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Amazon Shareholders To Vote On Facial 'Rekognition' System

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Amazon Inc.'s (AMZN) shareholders are set to vote on two proposals related to the company's facial recognition system, Amazon Rekognition, at its annual general meeting in Seattle on Wednesday.

Shareholders will first vote on whether the company should prohibit sales of Amazon Rekognition to government agencies.

They will also vote on whether Amazon should commission an independent study to examine whether the facial recognition technology threatens civil and privacy rights.

However, the two proposals are non-binding, meaning the company is not required to take action based on the outcome of the vote. Amazon had attempted to block the votes, but was informed by the Securities and Exchange Commission that it does not have the right to do so.

Amazon has told the SEC it is not aware of any reported misuse of Rekognition by law enforcement customers. The company also said the potential risks and implications of selling facial recognition technology to governments and law enforcement have minimal impact on the company and are not otherwise significant to its business.

Amazon Rekognition has been used by several law enforcement agencies. Amazon employees and civil liberties organizations have criticized the company for providing the software to police departments, saying that the facial recognition software could be used to violate human rights.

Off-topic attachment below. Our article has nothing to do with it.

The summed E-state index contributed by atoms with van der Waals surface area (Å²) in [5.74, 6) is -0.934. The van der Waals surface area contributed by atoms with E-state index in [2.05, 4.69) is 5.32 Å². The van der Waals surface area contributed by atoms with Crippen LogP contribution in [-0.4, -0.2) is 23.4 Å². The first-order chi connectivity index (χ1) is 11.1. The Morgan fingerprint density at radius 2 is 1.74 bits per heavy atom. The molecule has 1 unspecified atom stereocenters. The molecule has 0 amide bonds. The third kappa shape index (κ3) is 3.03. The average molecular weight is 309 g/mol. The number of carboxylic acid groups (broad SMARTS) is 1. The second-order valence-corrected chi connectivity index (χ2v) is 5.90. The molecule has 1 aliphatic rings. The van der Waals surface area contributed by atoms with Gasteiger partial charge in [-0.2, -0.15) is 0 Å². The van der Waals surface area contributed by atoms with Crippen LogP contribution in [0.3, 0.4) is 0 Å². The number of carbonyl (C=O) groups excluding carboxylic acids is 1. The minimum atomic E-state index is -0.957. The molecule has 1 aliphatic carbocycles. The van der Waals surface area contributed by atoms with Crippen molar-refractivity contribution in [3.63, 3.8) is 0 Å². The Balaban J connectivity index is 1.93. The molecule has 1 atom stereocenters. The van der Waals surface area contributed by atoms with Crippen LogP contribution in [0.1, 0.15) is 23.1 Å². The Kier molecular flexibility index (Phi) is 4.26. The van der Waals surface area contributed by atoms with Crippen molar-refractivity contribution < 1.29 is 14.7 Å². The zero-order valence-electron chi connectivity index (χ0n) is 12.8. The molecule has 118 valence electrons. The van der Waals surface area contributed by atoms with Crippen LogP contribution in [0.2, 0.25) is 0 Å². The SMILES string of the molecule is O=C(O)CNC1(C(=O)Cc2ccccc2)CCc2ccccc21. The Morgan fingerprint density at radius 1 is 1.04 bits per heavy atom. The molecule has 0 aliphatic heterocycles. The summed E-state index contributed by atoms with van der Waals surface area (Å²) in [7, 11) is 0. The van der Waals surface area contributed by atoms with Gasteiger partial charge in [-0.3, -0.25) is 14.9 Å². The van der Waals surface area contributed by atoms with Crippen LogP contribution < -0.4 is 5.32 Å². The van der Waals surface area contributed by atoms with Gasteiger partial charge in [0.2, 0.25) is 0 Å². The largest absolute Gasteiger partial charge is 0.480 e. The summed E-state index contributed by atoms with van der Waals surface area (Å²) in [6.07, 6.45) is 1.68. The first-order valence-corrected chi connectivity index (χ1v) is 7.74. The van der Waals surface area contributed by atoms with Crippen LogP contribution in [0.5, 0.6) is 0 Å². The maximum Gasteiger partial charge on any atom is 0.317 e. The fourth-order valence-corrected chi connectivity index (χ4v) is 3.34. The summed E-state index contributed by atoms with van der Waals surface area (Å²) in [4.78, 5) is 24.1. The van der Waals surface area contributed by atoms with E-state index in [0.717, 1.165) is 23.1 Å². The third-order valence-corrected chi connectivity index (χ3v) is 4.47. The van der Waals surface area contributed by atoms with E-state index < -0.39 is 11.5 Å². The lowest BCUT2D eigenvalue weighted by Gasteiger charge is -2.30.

Last year, the American Civil Liberties Union or ACLU and other privacy activists urged Amazon to stop selling its facial recognition software to police departments. The privacy activists claimed that the "technology poses a grave threat to customers and communities across the country."

Amazon claims that Rekognition can identify people in real-time by instantaneously searching databases containing tens of millions of faces.

Amazon offers a "person tracking" feature that it says "makes investigation and monitoring of individuals easy and accurate" for "surveillance applications."

According to the company, Rekognition can be used to identify "all faces in group photos, crowded events, and public places such as airports" - at a time when Americans are joining public protests at unprecedented levels.

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